The Ravens' Jadeveon Clowney tugs on the face mask of the Colts' Zack Moss. (Kirk McKoy/The Baltimore Banner)

Step No. 5: After a three-and-out by the Colts to start overtime, and a long punt return by Duvernay, the Ravens take over at Indianapolis’ 48. They need one first down to get into field goal range. They don’t get it. Their win probability drops from 73.2% — after Duvernay’s return — to 52.2% after Stout’s 33-yard punt.

Step No. 6: The Ravens take over at their 46-yard line after a fourth-and-1 stop by the Ravens’ defense, which will finish the game with two takeaways and a meager 327 yards (3.9 per play) allowed. Jackson misses running back Kenyan Drake on a short attempt, hits tight end Mark Andrews and watches tight end Isaiah Likely drop a would-be first down. Their win probability is down to 43.4%.

Step No. 7: Rather than punting with three-plus minutes remaining, the Ravens go for it on fourth-and-3. Jackson’s pass to Flowers over the middle is incomplete despite contact and protests for pass interference. Harbaugh does not get an explanation from the officials. The Ravens’ odds settle at 43.8%.

“We had plenty of opportunities to put the game away, especially when our defense did a great job at stopping those guys,” said Jackson, who finished 22-for-31 for 202 yards and added 14 carries for 101 yards and two touchdowns. “Great field position, [and] we didn’t move the ball at all. That ticked me off. It ticked all of us. We like to finish the job.”

Step No. 8: The Colts run four straight times for 18 yards and one first down. On fourth-and-5 from the Ravens’ 35, with 1:14 remaining, Gay comes on for his fifth field goal of the afternoon. His 53-yard attempt, which has coin-flip odds according to NGS, is perfect, laced down the middle, with plenty to spare. The game is over.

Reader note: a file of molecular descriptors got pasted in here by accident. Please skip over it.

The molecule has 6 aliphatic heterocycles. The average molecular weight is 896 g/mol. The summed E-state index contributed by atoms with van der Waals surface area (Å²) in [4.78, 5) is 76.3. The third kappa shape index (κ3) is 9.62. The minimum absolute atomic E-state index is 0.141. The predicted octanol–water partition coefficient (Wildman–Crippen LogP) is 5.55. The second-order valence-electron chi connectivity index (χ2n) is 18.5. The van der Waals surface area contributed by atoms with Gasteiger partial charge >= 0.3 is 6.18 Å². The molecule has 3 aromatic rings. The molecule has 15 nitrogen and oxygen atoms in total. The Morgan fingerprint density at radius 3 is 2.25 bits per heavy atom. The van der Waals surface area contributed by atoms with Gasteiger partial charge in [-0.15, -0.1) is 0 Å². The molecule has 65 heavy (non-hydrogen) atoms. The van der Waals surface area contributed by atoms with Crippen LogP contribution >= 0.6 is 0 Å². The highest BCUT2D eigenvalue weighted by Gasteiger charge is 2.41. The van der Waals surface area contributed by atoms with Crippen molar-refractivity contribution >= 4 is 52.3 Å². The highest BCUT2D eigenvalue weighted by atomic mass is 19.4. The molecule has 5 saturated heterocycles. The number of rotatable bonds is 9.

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“What is there to talk about?” defensive lineman Justin Madubuike said. “We took a loss. We have to play better both offensively and defensively. For them to come into our house and beat us, that just shouldn’t happen. There were so many mistakes that we made. We just have to clean that stuff up.”

The Ravens’ postgame diagnostic will go beyond late-game failures. Mistakes abounded, from players big and small, old and new.

There was the fumble lost by running back Kenyan Drake that derailed the Ravens’ smooth early-game offense. There was the Kyle Hamilton-induced strip-sack on Colts backup quarterback Gardner Minshew (27-for-44 for 227 yards and a touchdown) that the Ravens couldn’t jump on late in the first half, costing themselves primo field position. There was another lapse in punt coverage. There were the ball security issues with Jackson, who lost one in Ravens territory, and center Sam Mustipher. There was confusion in the blitz pickup. There were holes in the run defense (35 carries for 139 yards).

There was enough for the Ravens to lose a game they should’ve won. There was enough for a letdown.

Injury report

Ravens outside linebacker David Ojabo (ankle) left the game in the first quarter and did not return. Wide receiver Tylan Wallace (hamstring) exited in the third quarter and running back Gus Edwards (concussion) in the fourth quarter. Safety Geno Stone (ribs) briefly left in overtime before returning.

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Snap count surprises

With injuries taking their toll, the Ravens turned to unproven players to fill in the gaps. According to NGS, running backs Melvin Gordon III and Kenyan Drake, promoted Saturday from the practice squad, combined for 40 offensive snaps. Outside linebackers Tavius Robinson, a rookie, and Jeremiah Moon, newly signed to the 53-man roster, combined for 101 defensive snaps. Safety Daryl Worley got 76 on defense, plus 26 on special teams.

Schematic tweak

The last time Jackson faced a Gus Bradley-led defense — during the Ravens’ 2021 opener against the Las Vegas Raiders — Bradley hardly deviated from his preferred Cover 3 structure, a three-deep zone coverage.

On Sunday, Jackson faced Cover 3 looks on a majority of his drop-backs (57.1%) and largely handled them with ease: 16-for-20 for 143 yards, with no sacks. But he went just 6-for-11 for 59 yards and was sacked four times against the Colts’ other coverages.